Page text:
Wednesday, 2 October 2013
Found In Him: Scripture for Chapter 3
Are you a perfectionist?
You’re probably thinking, it all depends on what area you’re talking about.
Perfectionism doesn’t always express itself in every area of our lives. One person obsesses about being on time, but leaves dishes piled up in the sink and all over the counters. Another won’t put a bite of non-organic food in her mouth, but watches netflix indiscriminately. I love to put things away, to the chagrin of my husband who gets a glass out for water, leaves the room to get something, and comes back to find the glass in the dishwasher. But I’ll do anything to get out of making phone calls.
No matter what it looks like in your life, one thing is true of perfectionism in all of us. It makes us restless. We have trouble sitting still when something we care about is messed up. We hunger for perfection.
Some people tell us to get over it. “Perfectionism is the voice of the oppressor, the enemy of the people,” quips Anne Lamott in her book about writing, Bird By Bird: Some Instructions on Writing and Life. She’s right. Perfectionism kills creativity. When you want to be creative, you need to put perfect aside. But I believe a hunger for perfection is God-given. It’s a longing for what we lost in Eden. The problem comes when we try to find it in ourselves.
There is only one place to find rest for our restless perfectionism–in the face of the Perfect One.
Chapter 3 of our study, “Our Perfected Savior,” takes up the life of Jesus at age 12 where Luke left off, and follows it through his public ministry. This chapter is about his life, the only human life that was ever lived perfectly. Use the verses below to help focus your imagination on him. Ask the Holy Spirit to bring the truths into 3-D living color as you meditate.
Day 1: Matthew 5:17-20, 48. Why did Jesus come according to Matt 5:17? What is God’s standard according to Matt 5:20, 48? Take a moment to think about your day yesterday (or today if it’s late in the day). When did you fail to love God or others? Now picture Jesus in that moment, obeying perfectly, for you. Rejoice and thank him for earning that specific righteousness so he could give it to you!
Day 2: John 1:14, Matthew 26:41. Jesus “grew from blissful innocence to tested holiness in the crucible of everyday life (p. 63).” What do these two verses tell us about his flesh, and ours? Was there a time recently when your spirit was willing, but your flesh was weak? Remember it now and know that he understands that weakness from the inside, but overcame it for you.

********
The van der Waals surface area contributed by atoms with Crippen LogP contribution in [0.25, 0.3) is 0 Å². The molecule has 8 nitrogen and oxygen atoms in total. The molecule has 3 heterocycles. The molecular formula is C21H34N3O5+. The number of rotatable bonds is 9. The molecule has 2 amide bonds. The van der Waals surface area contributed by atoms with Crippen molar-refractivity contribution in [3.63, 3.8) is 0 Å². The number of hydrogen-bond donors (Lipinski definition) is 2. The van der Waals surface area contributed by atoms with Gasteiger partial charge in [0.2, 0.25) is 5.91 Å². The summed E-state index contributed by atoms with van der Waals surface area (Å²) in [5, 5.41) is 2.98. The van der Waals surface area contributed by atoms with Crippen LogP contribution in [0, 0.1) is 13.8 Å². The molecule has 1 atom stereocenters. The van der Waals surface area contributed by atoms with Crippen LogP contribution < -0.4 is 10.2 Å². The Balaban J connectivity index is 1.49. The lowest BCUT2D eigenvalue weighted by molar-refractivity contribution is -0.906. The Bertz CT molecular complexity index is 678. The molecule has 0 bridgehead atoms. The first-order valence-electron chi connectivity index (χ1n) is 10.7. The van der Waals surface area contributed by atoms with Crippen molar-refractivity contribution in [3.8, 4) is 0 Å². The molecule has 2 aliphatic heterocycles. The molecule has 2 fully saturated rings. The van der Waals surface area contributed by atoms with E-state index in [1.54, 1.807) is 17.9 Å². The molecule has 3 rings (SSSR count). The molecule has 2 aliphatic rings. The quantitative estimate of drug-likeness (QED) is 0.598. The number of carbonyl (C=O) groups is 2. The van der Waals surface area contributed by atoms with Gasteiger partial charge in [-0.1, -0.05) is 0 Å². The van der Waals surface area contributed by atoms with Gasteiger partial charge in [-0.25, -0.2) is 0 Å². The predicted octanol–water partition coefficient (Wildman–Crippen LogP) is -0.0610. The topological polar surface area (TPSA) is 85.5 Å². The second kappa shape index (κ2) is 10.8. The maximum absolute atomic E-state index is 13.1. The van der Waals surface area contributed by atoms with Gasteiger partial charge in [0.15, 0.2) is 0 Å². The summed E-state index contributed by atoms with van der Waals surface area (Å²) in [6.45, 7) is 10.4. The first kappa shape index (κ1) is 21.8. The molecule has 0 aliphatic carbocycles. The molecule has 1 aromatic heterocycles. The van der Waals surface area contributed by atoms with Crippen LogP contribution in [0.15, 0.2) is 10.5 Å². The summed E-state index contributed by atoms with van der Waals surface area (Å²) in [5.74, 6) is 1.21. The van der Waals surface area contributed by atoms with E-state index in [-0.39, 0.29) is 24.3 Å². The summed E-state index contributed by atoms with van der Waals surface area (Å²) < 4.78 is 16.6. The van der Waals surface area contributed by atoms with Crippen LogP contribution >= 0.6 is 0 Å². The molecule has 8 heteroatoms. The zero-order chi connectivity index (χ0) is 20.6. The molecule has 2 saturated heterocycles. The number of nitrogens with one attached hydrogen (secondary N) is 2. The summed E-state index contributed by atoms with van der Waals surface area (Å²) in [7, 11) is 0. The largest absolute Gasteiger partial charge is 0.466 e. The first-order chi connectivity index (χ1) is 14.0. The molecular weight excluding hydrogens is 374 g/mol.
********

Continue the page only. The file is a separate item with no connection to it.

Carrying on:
Day 3: Matthew 3:13-17. How far did Jesus travel to be baptized? Picture him walking there, joining the masses of people, waiting his turn, coming to the front of the line, then being stopped by John. Why didn’t Jesus change places with John as John suggested? Picture him being baptized. Hear the Father’s voice, see the Spirit descend. He obeyed that day so the Father’s pleasure and the Spirit’s presence could rest on you.
Day 4: Matthew 4:1-11. As you read this scene, feel the heat, see his sweat, hear the enemy’s tone of voice, taste the dry air, smell the smoke of this battle. Which of the three temptations sounds most difficult to you today? Eating sinfully? Promoting yourself? Idolatry? See him battling each temptation all the way to victory–for you. Receive his triumph by faith today.
Day 5: Hebrews 2:18, 4:15. Why is Jesus able to help us when we are tempted? What two things is he able to do for us as our high priest? Are you struggling with a temptation today? Go to him for sympathy and help. Are you grieving over a sin today? See him offer his blood on the altar, with both understanding and power.
I’d love to hear from you during the week if you feel like dropping by with a comment.
See you Friday with some reflections on this chapter.